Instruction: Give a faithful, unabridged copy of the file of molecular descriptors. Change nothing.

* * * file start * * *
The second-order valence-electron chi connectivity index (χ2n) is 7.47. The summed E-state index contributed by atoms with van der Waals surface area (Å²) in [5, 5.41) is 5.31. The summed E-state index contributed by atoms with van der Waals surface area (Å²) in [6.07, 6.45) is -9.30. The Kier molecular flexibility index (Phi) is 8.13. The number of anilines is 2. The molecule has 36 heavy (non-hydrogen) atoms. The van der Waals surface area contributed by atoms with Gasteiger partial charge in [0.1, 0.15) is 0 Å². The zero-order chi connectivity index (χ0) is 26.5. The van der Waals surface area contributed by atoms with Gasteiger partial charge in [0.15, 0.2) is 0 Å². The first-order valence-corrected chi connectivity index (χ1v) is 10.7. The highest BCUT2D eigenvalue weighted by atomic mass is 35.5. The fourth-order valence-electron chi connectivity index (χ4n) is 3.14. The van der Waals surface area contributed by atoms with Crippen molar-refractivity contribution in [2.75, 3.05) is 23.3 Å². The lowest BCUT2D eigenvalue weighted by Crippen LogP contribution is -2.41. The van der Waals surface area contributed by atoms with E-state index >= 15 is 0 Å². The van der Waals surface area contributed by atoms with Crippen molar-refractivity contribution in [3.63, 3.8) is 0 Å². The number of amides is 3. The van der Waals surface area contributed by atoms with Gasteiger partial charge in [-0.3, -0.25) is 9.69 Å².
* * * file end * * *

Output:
The second-order valence-electron chi connectivity index (χ2n) is 7.47. The summed E-state index contributed by atoms with van der Waals surface area (Å²) in [5, 5.41) is 5.31. The summed E-state index contributed by atoms with van der Waals surface area (Å²) in [6.07, 6.45) is -9.30. The Kier molecular flexibility index (Phi) is 8.13. The number of anilines is 2. The molecule has 36 heavy (non-hydrogen) atoms. The van der Waals surface area contributed by atoms with Gasteiger partial charge in [0.1, 0.15) is 0 Å². The zero-order chi connectivity index (χ0) is 26.5. The van der Waals surface area contributed by atoms with Gasteiger partial charge in [0.15, 0.2) is 0 Å². The first-order valence-corrected chi connectivity index (χ1v) is 10.7. The highest BCUT2D eigenvalue weighted by atomic mass is 35.5. The fourth-order valence-electron chi connectivity index (χ4n) is 3.14. The van der Waals surface area contributed by atoms with Crippen molar-refractivity contribution in [2.75, 3.05) is 23.3 Å². The lowest BCUT2D eigenvalue weighted by Crippen LogP contribution is -2.41. The van der Waals surface area contributed by atoms with E-state index >= 15 is 0 Å². The van der Waals surface area contributed by atoms with Crippen molar-refractivity contribution in [3.63, 3.8) is 0 Å². The number of amides is 3. The van der Waals surface area contributed by atoms with Gasteiger partial charge in [-0.3, -0.25) is 9.69 Å².